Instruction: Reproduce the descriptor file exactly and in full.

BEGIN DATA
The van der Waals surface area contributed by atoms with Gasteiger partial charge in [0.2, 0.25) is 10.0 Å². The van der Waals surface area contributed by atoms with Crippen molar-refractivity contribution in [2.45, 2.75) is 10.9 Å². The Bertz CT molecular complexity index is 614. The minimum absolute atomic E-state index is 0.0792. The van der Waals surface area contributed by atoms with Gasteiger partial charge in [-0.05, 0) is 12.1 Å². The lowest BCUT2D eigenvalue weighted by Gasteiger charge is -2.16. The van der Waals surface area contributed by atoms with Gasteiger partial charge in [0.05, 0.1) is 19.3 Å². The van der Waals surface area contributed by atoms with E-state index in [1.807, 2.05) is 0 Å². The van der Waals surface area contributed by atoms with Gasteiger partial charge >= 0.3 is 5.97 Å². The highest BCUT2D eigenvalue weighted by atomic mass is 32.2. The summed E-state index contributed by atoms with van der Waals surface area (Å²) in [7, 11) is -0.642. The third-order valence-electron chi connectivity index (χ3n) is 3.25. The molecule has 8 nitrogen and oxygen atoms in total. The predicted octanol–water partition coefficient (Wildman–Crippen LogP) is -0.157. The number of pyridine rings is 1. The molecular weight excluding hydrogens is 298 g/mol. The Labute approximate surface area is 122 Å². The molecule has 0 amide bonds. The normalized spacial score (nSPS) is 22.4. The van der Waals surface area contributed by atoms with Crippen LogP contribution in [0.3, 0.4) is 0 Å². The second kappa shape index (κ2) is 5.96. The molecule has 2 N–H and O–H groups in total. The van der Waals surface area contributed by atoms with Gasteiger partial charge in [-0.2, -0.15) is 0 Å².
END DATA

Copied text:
The van der Waals surface area contributed by atoms with Gasteiger partial charge in [0.2, 0.25) is 10.0 Å². The van der Waals surface area contributed by atoms with Crippen molar-refractivity contribution in [2.45, 2.75) is 10.9 Å². The Bertz CT molecular complexity index is 614. The minimum absolute atomic E-state index is 0.0792. The van der Waals surface area contributed by atoms with Gasteiger partial charge in [-0.05, 0) is 12.1 Å². The lowest BCUT2D eigenvalue weighted by Gasteiger charge is -2.16. The van der Waals surface area contributed by atoms with Gasteiger partial charge in [0.05, 0.1) is 19.3 Å². The van der Waals surface area contributed by atoms with E-state index in [1.807, 2.05) is 0 Å². The van der Waals surface area contributed by atoms with Gasteiger partial charge >= 0.3 is 5.97 Å². The highest BCUT2D eigenvalue weighted by atomic mass is 32.2. The summed E-state index contributed by atoms with van der Waals surface area (Å²) in [7, 11) is -0.642. The third-order valence-electron chi connectivity index (χ3n) is 3.25. The molecule has 8 nitrogen and oxygen atoms in total. The predicted octanol–water partition coefficient (Wildman–Crippen LogP) is -0.157. The number of pyridine rings is 1. The molecular weight excluding hydrogens is 298 g/mol. The Labute approximate surface area is 122 Å². The molecule has 0 amide bonds. The normalized spacial score (nSPS) is 22.4. The van der Waals surface area contributed by atoms with Crippen LogP contribution in [0.3, 0.4) is 0 Å². The second kappa shape index (κ2) is 5.96. The molecule has 2 N–H and O–H groups in total. The van der Waals surface area contributed by atoms with Gasteiger partial charge in [-0.2, -0.15) is 0 Å².